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"Memoirs of L.A. (Bud) Myhre, Varian's WWII CO"

I graduated from the University of Washington in 1939. At the same time, I was commissioned as an Ensign in the Naval Reserve by virtue of completing four years of Naval Reserve Officer Training at the NROTC unit at the University. Consequently, I was not surprised to find myself in the Aleutian Islands of Alaska as the Captain of a small freight boat just four months after the United States entered World War II. The weather was very rough, the accommodations on the freighter very marginal, and I found little that related to the four years of book learning that I received in the NROTC program. However, I did learn a lot of practical seamanship and small ship handling. I faced my first major crisis about six months later when our ship collided with and was sunk by an Alaska Steamship freighter, the M. S. Derblay. All ships in the area had been ordered to run without lights of any kind showing, as Japanese submarines were known to be in the area. Radar had not yet been introduced to commercial ships, nor to small Naval vessels such as ours. Our ship sank very rapidly. I was picked up by the ship that hit us after swimming several hundred yards to its location. Four men from our ship lost their lives in the accident; twenty of us survived. A Court of Investigation subsequently found that no member of the Naval service was responsible for the accident and I was soon given command of a slightly larger freight boat operating out of Dutch Harbor, Alaska.

Several months later, I was assigned to the Submarine Chaser Training Center (SCTC) in Miami, Florida for intensified training in the art of detecting and destroying enemy submarines. Upon completing this training, I was assigned as the Commanding Officer of the PC 1251, a 110- foot antisubmarine vessel. We escorted convoys of merchant ships between Cuba and the Island of Trinidad in South America. About a year later, I was again sent to the SCTC for advanced training and, after graduation, was assigned as the Commanding Officer of a new Destroyer Escort, DE798, the USS Varian.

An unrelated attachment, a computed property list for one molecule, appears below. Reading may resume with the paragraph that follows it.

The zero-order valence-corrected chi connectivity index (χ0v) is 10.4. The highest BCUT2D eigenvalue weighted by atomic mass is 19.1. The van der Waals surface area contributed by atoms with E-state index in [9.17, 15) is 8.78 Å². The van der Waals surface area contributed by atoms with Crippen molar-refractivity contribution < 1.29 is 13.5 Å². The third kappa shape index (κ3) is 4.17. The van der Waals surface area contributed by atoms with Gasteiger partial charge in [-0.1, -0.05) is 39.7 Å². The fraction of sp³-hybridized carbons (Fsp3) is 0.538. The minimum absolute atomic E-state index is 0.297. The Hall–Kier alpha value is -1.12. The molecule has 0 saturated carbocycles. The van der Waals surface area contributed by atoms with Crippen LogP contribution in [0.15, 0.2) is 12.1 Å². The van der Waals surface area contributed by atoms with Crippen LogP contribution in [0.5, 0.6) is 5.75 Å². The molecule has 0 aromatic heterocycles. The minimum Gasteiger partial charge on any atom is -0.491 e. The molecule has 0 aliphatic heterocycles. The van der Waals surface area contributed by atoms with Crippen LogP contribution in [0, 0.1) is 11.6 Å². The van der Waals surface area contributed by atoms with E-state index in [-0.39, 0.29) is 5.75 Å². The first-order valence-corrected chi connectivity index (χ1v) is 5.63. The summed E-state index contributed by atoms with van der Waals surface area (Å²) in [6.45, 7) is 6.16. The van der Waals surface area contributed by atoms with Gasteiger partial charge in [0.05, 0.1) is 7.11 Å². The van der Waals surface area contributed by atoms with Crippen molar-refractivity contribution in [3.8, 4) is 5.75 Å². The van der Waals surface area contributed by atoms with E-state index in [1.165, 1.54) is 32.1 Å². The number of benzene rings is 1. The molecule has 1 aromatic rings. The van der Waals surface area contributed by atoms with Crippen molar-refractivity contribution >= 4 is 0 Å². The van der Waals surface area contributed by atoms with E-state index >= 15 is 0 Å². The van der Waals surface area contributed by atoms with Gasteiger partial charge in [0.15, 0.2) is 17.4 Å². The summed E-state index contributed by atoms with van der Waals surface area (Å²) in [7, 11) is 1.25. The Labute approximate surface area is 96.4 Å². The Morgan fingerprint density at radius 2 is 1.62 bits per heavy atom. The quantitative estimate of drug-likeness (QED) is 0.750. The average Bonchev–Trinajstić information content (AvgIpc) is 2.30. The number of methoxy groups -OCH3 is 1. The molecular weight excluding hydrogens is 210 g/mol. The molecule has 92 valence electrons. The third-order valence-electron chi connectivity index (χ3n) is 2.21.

During the first two years of the war, German U-boats were decimating our convoys of merchant ships carrying supplies from America to Europe. During 1942, we had lost 1161 ships to German submarines. That figures out to more than three per day. To meet this crisis, the Navy designed and built about 200 Destroyer Escorts. They were 306 feet long, had a crew of about 200 officers and enlisted men and were equipped to do only one job well. That was to destroy enemy submarines. They carried state-of-the-art echo ranging equipment that could detect submerged submarines, excellent radio direction finders and radar for detecting submarines on the surface, and a large battery of depth charges, each carrying 300 pounds of TNT. It was the DEs that eventually destroyed the German U-boat fleet.

After escorting convoys from New York City to Bizerte, Tunisia, North Africa for most of a year, the USS Varian and three other DEs were formed into a "killer group." We operated whereever enemy submarines were known to be. If a U-boat was sighted by an airplane, if a ship was torpedoed, or if a submarine was located by shore-based radio direction finders, our "killer group" was immediately dispatched to the scene. One of our first assignments was to locate and destroy a U-boat known to be operating in an area about 500 miles north of the Azore Islands in the North Atlantic. This U-boat was reporting weather conditions twice daily to the German high command, and it was on the basis of these reports that Germany launched the famous Battle of the Bulge at a time when no allied aircraft could fly over the battlefield due to poor visibility.

It took us about two weeks to locate the submarine and about three hours to destroy it. This U- boat never did surface, but was destroyed by our depth charges. We recovered clothing, magazines, splinters of wood, and about 20 pounds of human flesh, no piece larger than my fist. After the war, the boat was identified as the U-248.

About three months later, our Naval Intelligence learned that a group of seven U-boats was being dispatched to the East Coast of the United States to destroy coastal freighters that were no longer sailing in convoys. Intelligence also learned that these submarines might be carrying missiles that could be fired at major East Coast cities. Twenty-two DEs and two small aircraft carriers were dispatched to establish a barrier line, north and south, about 100 miles long in the mid-Atlantic Ocean. The DEs were stationed five miles apart and the line was due east of the major United States East Coast cities. Our assignment was to constantly patrol our five-mile sector and prevent any U-boat from getting through. It was during this operation that one of our DEs, the Frederick C. Davis, reported that it was reversing its course to investigate a possible U- boat contact.